U.S. job growth accelerates, unemployment rate drops to 3.8%

U.S. job growth accelerates, unemployment rate drops to 3.8%

U.S. job growth accelerates, unemployment rate drops to 3.8%

High school graduate unemployment hit a 17-year low of 3.9 percent, and black unemployment hit a new record low of 5.9 percent.

Analysts had predicted a more modest 188,000 jobs and an unemployment rate of 3.9 percent, according to Thomson Reuters.

Forecasters had expected 190,000 new jobs in May, but figures for nonfarm payrolls released today showed that 223,000 had been added.

Over the year, unemployment has fallen by 0.5 per cent. Economists had previously said bad weather was to blame for slower job growth over those two months. Inflation is running just below the Fed's 2% target.

The labor force participation rate, or the proportion of working-age Americans who have a job or are looking for one, fell to 62.7 percent last month from 62.8 percent in April. There is growing anecdotal evidence of worker scarcity.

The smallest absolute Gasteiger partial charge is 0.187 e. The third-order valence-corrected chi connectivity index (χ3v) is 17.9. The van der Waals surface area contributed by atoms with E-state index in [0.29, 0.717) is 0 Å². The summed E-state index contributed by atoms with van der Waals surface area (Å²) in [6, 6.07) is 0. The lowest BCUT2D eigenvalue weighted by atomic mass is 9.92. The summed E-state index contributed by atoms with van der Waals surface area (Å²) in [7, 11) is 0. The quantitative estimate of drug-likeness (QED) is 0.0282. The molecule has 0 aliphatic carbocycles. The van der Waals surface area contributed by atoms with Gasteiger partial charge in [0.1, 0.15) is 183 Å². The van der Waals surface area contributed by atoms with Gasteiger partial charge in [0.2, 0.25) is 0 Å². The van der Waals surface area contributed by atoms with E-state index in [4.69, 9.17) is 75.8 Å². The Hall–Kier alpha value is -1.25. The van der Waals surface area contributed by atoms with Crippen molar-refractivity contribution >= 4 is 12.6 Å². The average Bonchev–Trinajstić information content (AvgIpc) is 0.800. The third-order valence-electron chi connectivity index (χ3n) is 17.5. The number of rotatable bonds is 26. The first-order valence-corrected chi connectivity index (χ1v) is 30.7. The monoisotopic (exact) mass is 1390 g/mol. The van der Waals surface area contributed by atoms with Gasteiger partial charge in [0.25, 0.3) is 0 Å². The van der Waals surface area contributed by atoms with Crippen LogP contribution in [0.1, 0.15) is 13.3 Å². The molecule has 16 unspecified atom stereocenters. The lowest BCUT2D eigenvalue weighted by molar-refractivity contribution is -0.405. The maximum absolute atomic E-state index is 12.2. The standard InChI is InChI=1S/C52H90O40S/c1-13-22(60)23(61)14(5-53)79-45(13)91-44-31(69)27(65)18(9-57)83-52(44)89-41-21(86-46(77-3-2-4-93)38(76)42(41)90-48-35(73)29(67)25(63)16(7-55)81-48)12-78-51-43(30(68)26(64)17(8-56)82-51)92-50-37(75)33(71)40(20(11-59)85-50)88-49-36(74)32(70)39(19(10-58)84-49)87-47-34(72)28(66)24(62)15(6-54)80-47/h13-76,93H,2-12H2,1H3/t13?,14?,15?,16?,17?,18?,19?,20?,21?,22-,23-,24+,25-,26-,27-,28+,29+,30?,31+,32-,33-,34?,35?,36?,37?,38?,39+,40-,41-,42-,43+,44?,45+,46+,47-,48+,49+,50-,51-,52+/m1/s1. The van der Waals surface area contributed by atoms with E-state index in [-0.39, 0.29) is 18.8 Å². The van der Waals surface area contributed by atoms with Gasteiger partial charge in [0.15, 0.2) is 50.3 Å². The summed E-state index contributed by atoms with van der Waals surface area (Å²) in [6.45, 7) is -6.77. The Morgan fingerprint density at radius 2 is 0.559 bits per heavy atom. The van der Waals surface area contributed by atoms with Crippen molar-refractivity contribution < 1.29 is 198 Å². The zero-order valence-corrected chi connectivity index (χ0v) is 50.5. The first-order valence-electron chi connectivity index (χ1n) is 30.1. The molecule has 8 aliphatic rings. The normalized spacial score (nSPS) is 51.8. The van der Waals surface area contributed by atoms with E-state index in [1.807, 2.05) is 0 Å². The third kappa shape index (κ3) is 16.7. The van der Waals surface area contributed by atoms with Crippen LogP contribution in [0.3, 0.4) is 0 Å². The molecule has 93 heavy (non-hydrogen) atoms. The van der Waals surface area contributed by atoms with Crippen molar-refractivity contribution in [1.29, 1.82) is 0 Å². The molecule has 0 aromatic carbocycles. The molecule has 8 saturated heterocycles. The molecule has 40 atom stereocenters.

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"It's pretty hard to argue with this jobs report", said Dan North, the chief economist at Euler Hermes North America.

"Overall, the USA economy looks strong", said Paul Ashworth, chief economist at Capital Economics in Toronto. A separate report from the Commerce Department on Friday showed construction spending surging in April.

On Friday morning, markets will get a crucial update on the state of the US labor market with economists forecasting another month of strong job growth.

The survey suggested manufacturers, especially in the food, beverage and tobacco product industries, were starting to run into labor supply issues.

Job gains in May were across all sectors.

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